Parade’s On – Snow Will Be Gone

 Long Island longest-running and largest St. Patrick’s Parade kicks off Sunday, March 8 at 2 p.m. This year’s event features 17 pipe bands.

Long Island longest-running and largest St. Patrick’s Parade kicks off Sunday, March 8 at 2 p.m. This year’s event features 17 pipe bands.

Huntington’s 81st annual St. Patrick’s Parade is on and town officials promise the streets and sidewalks along the parade route will be snow-free for the big day.

That big day is Sunday, March 8 beginning at 2 p.m. when Grand Marshal Fr. Stephen Donnelly will start the march with his signature “big whistle.” Students at St. Patrick’s School in Huntington know that when Fr. Donnelly puts his two fingers two his lips, the whistle that follows means pay attention and get in line. For Sunday’s parade, that line will be a long one. It will include members of the sponsoring Ancient Order of Hibernians, Div. 4, dressed in their traditional, long-tailed morning suits, followed by community groups and fire departments, and pipe band – lots of pipe bands. Seventeen of them, in fact, including New York City’s famed NYPD Emerald Pipe Band, Nassau and Suffolk PDs’ Emerald Pipe Bands, IBEW Local #25 Pipe and Drum Band, and the Hibernian’s home band – the Northport Pipe and Drum. Marching bands from Huntington and Walt Whitman High Schools will also participate, as will fire departments and first responders from throughout the Town of Huntington.

The parade is organized, run and paid for by the Ancient Order of Hibernians, an Irish-American fraternal organization, and is truly grassroots effort. Members solicit donations from area businesses and sponsors’ advertisements appear in a special parade journal which is published in this week’s editions of The Long-Islander and The Record newspapers.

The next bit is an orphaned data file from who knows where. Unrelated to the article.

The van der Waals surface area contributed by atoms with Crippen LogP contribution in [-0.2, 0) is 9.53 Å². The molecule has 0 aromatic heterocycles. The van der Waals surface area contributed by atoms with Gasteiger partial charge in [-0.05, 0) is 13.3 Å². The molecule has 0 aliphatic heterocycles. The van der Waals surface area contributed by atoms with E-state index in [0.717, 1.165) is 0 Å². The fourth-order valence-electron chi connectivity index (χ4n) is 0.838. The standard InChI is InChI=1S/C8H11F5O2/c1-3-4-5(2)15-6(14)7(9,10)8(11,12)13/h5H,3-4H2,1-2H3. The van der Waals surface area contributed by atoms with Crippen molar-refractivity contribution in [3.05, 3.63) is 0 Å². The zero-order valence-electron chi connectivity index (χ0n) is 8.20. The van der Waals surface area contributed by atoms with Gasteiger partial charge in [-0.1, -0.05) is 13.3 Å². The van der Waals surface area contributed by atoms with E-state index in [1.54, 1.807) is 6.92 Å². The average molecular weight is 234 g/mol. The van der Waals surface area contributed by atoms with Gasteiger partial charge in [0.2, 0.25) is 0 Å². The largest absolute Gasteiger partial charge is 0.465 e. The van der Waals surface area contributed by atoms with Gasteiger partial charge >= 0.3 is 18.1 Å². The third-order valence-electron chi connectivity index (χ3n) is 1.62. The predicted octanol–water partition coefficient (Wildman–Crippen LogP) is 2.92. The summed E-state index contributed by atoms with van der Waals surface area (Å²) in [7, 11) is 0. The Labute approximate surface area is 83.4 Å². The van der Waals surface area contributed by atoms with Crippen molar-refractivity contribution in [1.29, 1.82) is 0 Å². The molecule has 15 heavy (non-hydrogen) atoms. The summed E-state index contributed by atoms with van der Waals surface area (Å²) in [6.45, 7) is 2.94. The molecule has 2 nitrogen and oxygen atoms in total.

It couldn’t be done with the cooperation of the Town of Huntington. This year they’ll be going above and beyond by hitting the streets Friday and Saturday to fully clear the parade route of accumulated snow.

The parade attracts as many as 10,000 spirited spectators who line the parade route along New York Avenue and Main Street in Huntington, and patronize the village’s many restaurants and pubs. Keeping it all safe is a massive contingent of officer and auxiliary police from SCPD’s Second Precinct.

Rules Of The Road For Parade Day


The Suffolk County Police Department Second Precinct is advising motorists of road closures in Huntington between 12 p.m. and 5 p.m.

The parade will kick off at 2 p.m. and will travel north on New York Avenue from Broadway to Main Street and will then head west on Main Street to St. Patrick’s Church, located at 400 W. Main St.

No parking will be allowed on New York Avenue or Main Street to allow for a clear and safe route. Motorists are advised to use alternate routes such as Pulaski Road for east/west travel and Park Avenue and Woodbury Road for north/south travel.